Like so many other medical maladies, hepatitis C (HCV) is having a disproportionate impact on African Americans. According to the Centers for Disease Control and Prevention (CDC), which joined forces with National African American Hepatitis C Action Day on July 25, African American baby boomers are twice as likely to have the disease as others their age, and while 55-85 percent of individuals in the general population become chronically infected, the rate is 87-95 percent for Blacks.
Boomers were born between 1945 and 1965, and the CDC recommends that all boomers be tested for hepatitis C.
What make the situation even more problematic is that 75 percent of the 3.2 million Americans with HCV are unaware that they have been infected.
According to OraSure Technologies Inc., maker of an at-home test kit, people who have hepatitis C often do not feel sick until liver damage is advanced, which can be up to 30 years after infection.
The disease is spread through contact with the blood from an infected person, and those at risk for contracting the infection include:
• Injection drug users including those who have injected or shared drug equipment only one time years ago;
• People who received donated blood, blood products or organ transplants prior to 1992;
• People who received blood clotting products before 1987;
• Hemodialysis patients;
• Those who may have been exposed to blood after a needle stick or sharps injuries;
• Children born to HCV-positive women and;
• All HIV-infected patients. About 50-90 percent of HIV-infected persons who use(d) injection drugs are also infected with hepatitis C.
If symptoms occur, the average time is six to seven weeks after exposure, but this can range from two weeks to six months. However, many people infected with the hepatitis C virus do not develop symptoms.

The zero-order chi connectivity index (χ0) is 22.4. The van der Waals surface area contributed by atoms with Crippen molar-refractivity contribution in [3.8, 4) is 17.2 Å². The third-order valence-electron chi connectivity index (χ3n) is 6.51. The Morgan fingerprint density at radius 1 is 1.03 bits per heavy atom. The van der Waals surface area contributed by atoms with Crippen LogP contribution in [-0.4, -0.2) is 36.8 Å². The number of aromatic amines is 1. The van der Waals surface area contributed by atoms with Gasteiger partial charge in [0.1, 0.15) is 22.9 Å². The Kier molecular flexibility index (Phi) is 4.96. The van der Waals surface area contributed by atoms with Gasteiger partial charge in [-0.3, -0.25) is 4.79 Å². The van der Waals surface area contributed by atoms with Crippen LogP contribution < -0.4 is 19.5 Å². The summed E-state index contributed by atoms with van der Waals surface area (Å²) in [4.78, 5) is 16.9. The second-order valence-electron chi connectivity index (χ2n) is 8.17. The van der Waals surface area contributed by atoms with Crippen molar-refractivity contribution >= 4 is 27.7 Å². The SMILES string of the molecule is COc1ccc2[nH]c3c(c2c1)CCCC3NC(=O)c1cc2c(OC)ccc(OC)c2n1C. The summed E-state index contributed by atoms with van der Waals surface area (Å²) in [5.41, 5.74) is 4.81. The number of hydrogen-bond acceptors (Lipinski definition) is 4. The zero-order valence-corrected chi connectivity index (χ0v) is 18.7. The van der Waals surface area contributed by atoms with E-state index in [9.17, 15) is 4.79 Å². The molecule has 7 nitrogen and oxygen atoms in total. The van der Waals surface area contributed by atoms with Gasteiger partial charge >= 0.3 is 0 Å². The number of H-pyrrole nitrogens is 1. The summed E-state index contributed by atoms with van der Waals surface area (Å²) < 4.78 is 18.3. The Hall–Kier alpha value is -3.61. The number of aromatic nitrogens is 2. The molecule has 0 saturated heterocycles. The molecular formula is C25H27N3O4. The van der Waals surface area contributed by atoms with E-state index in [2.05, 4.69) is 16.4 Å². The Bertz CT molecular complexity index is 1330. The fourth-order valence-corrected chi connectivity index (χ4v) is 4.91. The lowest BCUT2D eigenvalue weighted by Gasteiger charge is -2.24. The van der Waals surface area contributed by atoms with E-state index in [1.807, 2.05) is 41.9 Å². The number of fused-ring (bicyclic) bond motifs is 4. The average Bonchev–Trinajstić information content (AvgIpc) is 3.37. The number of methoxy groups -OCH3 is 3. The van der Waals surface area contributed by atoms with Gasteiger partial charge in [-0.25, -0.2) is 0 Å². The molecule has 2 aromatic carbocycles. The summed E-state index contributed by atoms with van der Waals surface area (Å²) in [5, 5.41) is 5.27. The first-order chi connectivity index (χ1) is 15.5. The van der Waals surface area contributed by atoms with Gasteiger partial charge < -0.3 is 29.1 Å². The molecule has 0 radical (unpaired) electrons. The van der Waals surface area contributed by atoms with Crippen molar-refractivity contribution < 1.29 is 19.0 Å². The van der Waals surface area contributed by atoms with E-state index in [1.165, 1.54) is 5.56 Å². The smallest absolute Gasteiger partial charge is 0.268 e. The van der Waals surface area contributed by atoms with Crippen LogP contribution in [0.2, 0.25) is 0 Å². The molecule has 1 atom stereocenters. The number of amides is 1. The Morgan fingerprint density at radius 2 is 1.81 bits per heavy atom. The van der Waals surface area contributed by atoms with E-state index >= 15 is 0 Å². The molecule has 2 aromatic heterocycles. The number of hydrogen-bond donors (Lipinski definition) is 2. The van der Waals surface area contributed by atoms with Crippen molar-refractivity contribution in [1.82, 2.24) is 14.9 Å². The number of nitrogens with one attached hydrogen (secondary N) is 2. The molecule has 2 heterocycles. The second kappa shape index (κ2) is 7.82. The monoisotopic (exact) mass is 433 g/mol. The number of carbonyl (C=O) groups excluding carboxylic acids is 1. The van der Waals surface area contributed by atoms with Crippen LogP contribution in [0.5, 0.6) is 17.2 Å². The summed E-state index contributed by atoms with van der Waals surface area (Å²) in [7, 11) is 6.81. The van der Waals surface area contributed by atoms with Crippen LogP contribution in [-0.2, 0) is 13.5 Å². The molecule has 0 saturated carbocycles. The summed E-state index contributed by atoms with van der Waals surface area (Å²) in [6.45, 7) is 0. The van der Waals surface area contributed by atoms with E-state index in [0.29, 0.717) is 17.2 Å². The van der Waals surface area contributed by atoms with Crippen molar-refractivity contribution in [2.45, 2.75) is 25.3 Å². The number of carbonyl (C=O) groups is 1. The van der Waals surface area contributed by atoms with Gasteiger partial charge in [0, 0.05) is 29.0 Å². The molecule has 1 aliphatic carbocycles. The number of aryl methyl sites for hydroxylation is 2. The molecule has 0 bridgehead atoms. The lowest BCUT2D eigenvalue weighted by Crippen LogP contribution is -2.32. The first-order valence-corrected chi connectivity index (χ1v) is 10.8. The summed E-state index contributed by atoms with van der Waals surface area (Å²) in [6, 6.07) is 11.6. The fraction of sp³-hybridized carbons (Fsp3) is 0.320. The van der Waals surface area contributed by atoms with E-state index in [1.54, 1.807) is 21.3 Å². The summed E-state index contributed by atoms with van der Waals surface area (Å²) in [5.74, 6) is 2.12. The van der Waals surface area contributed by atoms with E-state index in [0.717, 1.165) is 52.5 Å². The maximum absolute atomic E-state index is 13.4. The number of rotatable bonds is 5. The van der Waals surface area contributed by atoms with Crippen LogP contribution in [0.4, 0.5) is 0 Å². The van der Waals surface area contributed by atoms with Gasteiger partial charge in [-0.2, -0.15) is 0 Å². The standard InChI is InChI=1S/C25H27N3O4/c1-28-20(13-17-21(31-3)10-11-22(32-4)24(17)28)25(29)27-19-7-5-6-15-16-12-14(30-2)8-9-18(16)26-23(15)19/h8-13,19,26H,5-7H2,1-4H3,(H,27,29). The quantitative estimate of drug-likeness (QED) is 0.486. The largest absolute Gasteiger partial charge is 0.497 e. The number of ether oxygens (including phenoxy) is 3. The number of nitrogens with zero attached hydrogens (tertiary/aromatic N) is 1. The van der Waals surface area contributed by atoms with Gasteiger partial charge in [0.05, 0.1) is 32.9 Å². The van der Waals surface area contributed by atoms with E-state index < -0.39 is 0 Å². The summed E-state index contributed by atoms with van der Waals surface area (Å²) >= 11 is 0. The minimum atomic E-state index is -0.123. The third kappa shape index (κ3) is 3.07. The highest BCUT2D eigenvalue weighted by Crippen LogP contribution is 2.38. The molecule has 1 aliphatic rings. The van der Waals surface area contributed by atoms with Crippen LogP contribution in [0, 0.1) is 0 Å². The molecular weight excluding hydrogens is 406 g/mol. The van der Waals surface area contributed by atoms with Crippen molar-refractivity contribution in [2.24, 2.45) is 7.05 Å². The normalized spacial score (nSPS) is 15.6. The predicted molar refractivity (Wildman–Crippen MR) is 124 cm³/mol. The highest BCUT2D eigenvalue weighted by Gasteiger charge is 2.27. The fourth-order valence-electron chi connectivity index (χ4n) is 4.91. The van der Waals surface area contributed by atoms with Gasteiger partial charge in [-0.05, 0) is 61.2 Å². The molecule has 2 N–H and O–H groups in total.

If a person has been infected for many years, his or her liver may be damaged. In many cases, there are no symptoms of the disease until liver problems have developed.
Approximately 70-80 percent of people with acute hepatitis C do not have any symptoms. Some people, however, can have mild to severe symptoms soon after being infected, including:
Fever, fatigue, loss of appetite, nausea, vomiting, abdominal pain, dark urine, clay-colored bowel movements, joint pain, and jaundice (yellow color in the skin or eyes).
According to the CDC, chronic hepatitis C is a serious disease that can result in long-term health problems, including liver damage, liver failure, liver cancer, or even death. It is the leading cause of cirrhosis and liver cancer and the most common reason for liver transplantation in the United States. Approximately 15,000 people die every year from hepatitis C-related liver disease.
It is common for persons with chronic hepatitis C to have a liver enzyme level that goes up and down, with periodic returns to normal or near normal. Some infected persons have liver enzyme levels that are normal for over a year even though they have chronic liver disease. If the liver enzyme level is normal, persons should have their enzyme level re-checked several times over a 6-12 month period. If the liver enzyme level remains normal, the doctor may check it less frequently, such as once a year.